Republicans in the state House of Representatives will hold a hearing on Thursday to discuss a series of bills that puts an end to your ability to vote for university boards and the State Board of Education.
Currently, voters have the ability to elect members of the University of Michigan Regents, Michigan State University Board of Trustees and Board of Governors at Wayne State University. The boards, of course, serve in an operations and oversight capacity for the state’s three largest universities.
The university boards and the state Board of Education are written in the state Constitution as elected offices, so in order to change that, representatives must create a constitutional amendment. There is also legislation tied to the passing of the amendments that would change definitions elsewhere in state law.
What members of the House Elections and Ethics Committee will take up tomorrow is to make the State Board of Education and university governing boards appointments by the governor (House Joint Resolution DD), as well as a separate proposal to then tack on term limits to university boards (House Joint Resolution EE).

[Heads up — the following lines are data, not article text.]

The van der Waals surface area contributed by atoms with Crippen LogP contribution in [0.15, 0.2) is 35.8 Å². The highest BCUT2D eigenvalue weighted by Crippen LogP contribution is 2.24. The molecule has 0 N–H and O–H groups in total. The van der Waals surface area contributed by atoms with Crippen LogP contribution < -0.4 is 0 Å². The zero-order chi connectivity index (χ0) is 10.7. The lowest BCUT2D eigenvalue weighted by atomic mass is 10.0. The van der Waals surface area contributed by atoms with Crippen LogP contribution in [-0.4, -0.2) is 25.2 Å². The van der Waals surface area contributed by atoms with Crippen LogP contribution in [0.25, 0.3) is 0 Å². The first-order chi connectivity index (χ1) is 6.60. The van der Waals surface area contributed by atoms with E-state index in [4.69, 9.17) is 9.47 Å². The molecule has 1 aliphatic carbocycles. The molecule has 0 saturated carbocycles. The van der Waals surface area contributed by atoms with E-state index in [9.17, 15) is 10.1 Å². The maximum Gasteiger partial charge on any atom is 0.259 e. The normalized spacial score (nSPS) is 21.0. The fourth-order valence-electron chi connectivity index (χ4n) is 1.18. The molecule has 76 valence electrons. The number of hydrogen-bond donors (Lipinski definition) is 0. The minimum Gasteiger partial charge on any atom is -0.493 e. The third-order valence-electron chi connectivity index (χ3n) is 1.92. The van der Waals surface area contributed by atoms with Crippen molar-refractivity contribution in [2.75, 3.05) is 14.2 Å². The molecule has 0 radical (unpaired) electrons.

The committee will meet on tomorrow at 10:30 a.m. at the House Office Building in Lansing to discuss the legislation and constitutional amendments. More information about the meeting and the proposals at hand can be found online.
Should the House and Senate both pass the proposed constitutional amendments by a two-thirds majority, as is required in state law, and the people pass them in November’s general election, the candidate who wins the general election in November would have the ability to appoint university boards effective their first day in office. Perhaps not so coincidentally, Republican Attorney General Bill Schuette, who is running for governor, has proposed a similar constitutional change should he be elected governor.
Schuette has also been tasked with investigating what all had transpired at MSU and whether there was any wrongdoing by current or former faculty or elected officials with regard to the Larry Nassar sex abuse scandal. Schuette instead appointed Kent County Prosecutor Bill Forsyth to handle the case. Both have ties to major MSU donor Peter Secchia, who has in the last month blamed victims of Nassar’s abuse for effectively not knowing better or trying hard enough to raise awareness about Nassar’s sexual assaults.
Further complicating matters is that former Michigan Governor John Engler has since been named interim president of MSU and had issued an endorsement for Schuette’s bid for governor. Engler has since asked Schuette to remove his name from his endorsement list, though Schuette has not yet announced that he would also give back money Engler had given to Schuette throughout Schuette’s political endeavors, including for governor.